08 November 2022
For the products dedicated to be applied on skin or hair, sensoriality as perceived by our five senses (sight, smell, touch, taste, hearing), is the first benefit felt by the consumers. As such, it is an essential factor in consumer decision to purchase or repeat purchasing of a cosmetic product. Sensory analysis is thus a key step when creating a new formulation or designing a new ingredient. Xylan ingredients, which will be developed within Enxylascope project, would be key ingredients for texture and sensoriality of formulations. Such approach will thus be key to confirm the interest of these ingredients
Sensory analysis is an objective measure of the effects of a product. Therefore it requires prior training of the panelists to give accurate and repeatable as possible results! Guidelines are provided by AFNOR (Association Française de Normalisation) or ISO (International Standards Organization) such as ISO 4121, ISO 11035, ISO 11036. It includes a set of techniques (triangle test, ranking test, sensory profile, quantitative descriptive analysis etc), selected based on the purpose that may be to describe a product or compare products to each other. Cosmetic manufacturers generally evaluate sophisticated formulations which contain different combinations of ingredients. The challenge of a raw material supplier is to identify the role of a particular ingredient on sensory properties by comparing simple formulas in which only this ingredient changes. The specific sensory signature of an ingredient can be an essential point of differentiation when launching a new ingredient on the market.
Let’s imagine a concrete context of research for a new ingredient: the design of a new bio-based texturizing agent dedicated to substitute a synthetic reference. In this context, several candidates may emerge and there is a need to compare the sensory profile of the candidates with the synthetic reference, as well as to position this new ingredient versus bio-based benchmarks (already available on the market). When a lot of options are required to be compared, traditional triangular comparison tests can not be made and traditional descriptive methodology with defined descriptors can miss unexpected properties. Pivot© profile (Thuillier et al., 2015), based on the comparison of all products in pairs with a reference, provides the solution. The method indeed consists in collecting a free description of the differences, more or less, between two products: a target product in relation to a constant product called the pivot (here the synthetic texturizing reference). The repetition of this task using the same product as the pivot, allows supplying a complete description of the set of ingredients.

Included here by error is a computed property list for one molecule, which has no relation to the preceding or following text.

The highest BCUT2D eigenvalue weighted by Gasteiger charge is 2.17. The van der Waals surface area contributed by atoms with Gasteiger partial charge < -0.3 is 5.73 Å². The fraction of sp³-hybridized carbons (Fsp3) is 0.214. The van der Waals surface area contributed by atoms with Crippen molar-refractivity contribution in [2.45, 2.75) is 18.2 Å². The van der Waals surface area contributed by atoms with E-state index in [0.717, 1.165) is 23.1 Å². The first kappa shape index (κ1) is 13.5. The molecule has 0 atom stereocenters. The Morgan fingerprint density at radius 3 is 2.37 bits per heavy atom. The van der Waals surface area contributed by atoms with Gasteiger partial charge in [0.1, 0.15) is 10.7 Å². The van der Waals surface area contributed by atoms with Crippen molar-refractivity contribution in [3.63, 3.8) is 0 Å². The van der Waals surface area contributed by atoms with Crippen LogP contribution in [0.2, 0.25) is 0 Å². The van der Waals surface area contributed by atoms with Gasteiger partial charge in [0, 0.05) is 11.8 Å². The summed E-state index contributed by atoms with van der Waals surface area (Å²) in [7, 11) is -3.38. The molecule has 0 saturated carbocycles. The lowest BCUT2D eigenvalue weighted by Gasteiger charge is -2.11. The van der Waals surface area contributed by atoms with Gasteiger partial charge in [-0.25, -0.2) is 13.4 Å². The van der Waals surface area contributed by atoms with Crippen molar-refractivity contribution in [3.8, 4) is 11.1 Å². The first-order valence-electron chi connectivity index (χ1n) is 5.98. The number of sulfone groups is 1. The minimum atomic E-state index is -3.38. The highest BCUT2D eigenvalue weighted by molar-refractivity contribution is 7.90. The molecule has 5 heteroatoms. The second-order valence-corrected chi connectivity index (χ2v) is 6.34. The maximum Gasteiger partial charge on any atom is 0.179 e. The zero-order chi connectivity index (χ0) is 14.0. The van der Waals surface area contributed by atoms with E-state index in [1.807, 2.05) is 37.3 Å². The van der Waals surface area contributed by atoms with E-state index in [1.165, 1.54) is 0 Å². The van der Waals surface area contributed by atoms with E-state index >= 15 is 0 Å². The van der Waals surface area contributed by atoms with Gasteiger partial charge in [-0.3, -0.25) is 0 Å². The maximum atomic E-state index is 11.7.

The panelists evaluate chronologically the product’s appearance in the jar, spreading with alternative rotations on the back of the hand (amount equivalent to a spatula tip), and skin afterfeel after 2 minutes, in a standard sensory booth environment.
After applying synonym grids and grouping terms, the data are statistically processed by a correspondence factor analysis to study the association between the products and the descriptors as well as the significance of the differences. The results are represented by a superimposition of the two universes: sensory descriptors and products, with relative positions. Figure 2 illustrates the Pivot© profile determined with the best bio-based texturizing candidate in a simple gel vehicle containing 5% of texturizing agent. The pivot is positioned in the center of the graph. The more a product deviates from the center, the more it differs from the pivot on certain descriptors. Four clusters of products are identified and visualized by dot lines: Benchmarks 1 and 2, characterized by balling effect, less soft and powdery than the pivot; Benchmarks 3, 4, 7 and 8, equivalent to the pivot; Benchmark 6, softer and powdery than the pivot, with less balling effect; the newly developed bio-based texturing candidate that differs from the pivot by less powdery effect but interestingly more homogenous appearance, more gliding effect and softer afterfeel.
The Pivot© method is an alternative to conventional profiling, allowing rapid comparison of products in a defined universe. It gives an overview of multiple evaluation steps using free semantics of sensory description. By highlighting sensory similarity and differences, the Pivot© profile can guide the development of a new ingredient or formulation and is a useful tool to position them on the market.
Thuillier, B., Valentin, D., Marchal, R., Dacremont, C., 2015. Pivot© profile: a new descriptive method based on free description. In: Food Quality and Preference. vol. 42. Elsevier Ltd,pp. 66–77, https://doi.org/10.1016/j.foodqual.2015.01.012.